“Finally, I cannot help but note the irony of measuring public attitudes toward and engagement with science at a time when our Prime Minister dismisses inconvenient peer-reviewed scientific findings as just “a view”, when scientists are prevented from communicating their research to the public by managers of Crown Research Institutes, and when scientists who do speak out are subjected to campaigns of character assassination by a politically protected blogger. Perhaps the wrong population is being targeted with this work.”
Dr Nicola Gaston, Principal Investigator, The MacDiarmid Institute for Advanced Materials and Nanotechnology, Victoria University of Wellington and President of the New Zealand Association of Scientists, comments:
“The survey results make interesting reading, and it is great to have this insight into the public understanding of and interest in science. It is heartening to see the broadly positive attitudes that NZers have to science, but there are also a few key pointers to where we could do better. The relative lack of understanding of Matauranga Maori and how it relates to science is disappointing, if not surprising. For scientists, the feeling that scientists should listen more to what ordinary people think should be the subject of some reflection.
“There is also an indication of the need to better communicate the ways in which science underpins so much of our society, since there is low recognition of relevance to daily life and the benefits of science beyond economic benefits. I’m particularly disappointed that one of the groups least likely to recognise the importance of science in daily life is people who work in government!”
Monica Peters, participatory science researcher and PhD Candidate, Faculty of Science and Engineering, University of Waikato, comments:
“Overall, there are some very positive and surprising (mostly in a good way) points raised. The fact that we even have this survey is extremely valuable – we need to know what progress we are making as a country, and knowing how we compare to others may provide extra impetus (or perhaps even funding….) for doing better. The results bode well for strengthening the engagement between scientists and community members as promoted through the ‘Nation of Curious Minds‘ document recently released by the Ministry of Business, Innovation and Employment.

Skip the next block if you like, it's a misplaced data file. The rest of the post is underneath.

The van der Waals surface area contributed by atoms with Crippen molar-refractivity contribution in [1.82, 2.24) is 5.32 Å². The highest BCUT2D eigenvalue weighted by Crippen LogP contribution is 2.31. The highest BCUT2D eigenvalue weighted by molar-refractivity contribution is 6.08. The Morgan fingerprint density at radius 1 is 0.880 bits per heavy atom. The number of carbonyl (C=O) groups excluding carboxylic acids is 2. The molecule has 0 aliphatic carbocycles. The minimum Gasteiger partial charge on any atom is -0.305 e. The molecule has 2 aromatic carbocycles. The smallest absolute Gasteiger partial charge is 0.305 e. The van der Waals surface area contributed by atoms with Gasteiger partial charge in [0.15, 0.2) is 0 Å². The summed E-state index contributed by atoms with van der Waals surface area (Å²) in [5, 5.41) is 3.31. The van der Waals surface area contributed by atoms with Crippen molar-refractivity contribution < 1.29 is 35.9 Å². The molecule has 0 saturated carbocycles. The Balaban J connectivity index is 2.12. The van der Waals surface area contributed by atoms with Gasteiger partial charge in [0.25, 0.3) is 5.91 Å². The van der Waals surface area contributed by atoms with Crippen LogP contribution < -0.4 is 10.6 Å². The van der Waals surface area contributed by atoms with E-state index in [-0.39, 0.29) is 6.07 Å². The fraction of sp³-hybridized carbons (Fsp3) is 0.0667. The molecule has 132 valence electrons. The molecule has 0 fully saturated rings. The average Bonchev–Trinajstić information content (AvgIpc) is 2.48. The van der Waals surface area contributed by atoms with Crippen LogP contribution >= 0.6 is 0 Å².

“Less surprising is the need to engage a wider slice of society – Maori and Pacific Islanders as well as women in general. There are many talented science communicators in NZ but the points around being ‘too specialised to understand’ and there being ‘too much conflicting information’ suggest the need for providing more opportunities for scientists to enhance their communication skills but also helping the community to understand what’s quality information and what isn’t. For the former, the challenge lies with time pressure – many scientists seem to either carry out their communication and public engagement activities in their own time, and this work often remains poorly acknowledged in academic settings.”
Dr Fabien Medvecky, Lecturer, Centre for Science Communication, University of Otago, comments:
“The new Nielsen report prepared for MBIE about public attitudes to science gives us reasons to be excited, to be cautious and to be concerned. We should be excited because New Zealanders are more positive and receptive to science than just about anyone else (81% of the population is positive about science compared to 53% of Europeans and 63% of Australians). But we should be cautious because this survey only asks about science as one general idea, where in fact science is many things (the other surveys ask people about their attitude to more segregated fields like ‘environmental issues’, ‘medical issues’ or ‘technologies, inventions & innovations’), so the results may tells us more about attitudes ‘brand SCIENCE’ than to specific aspects of science.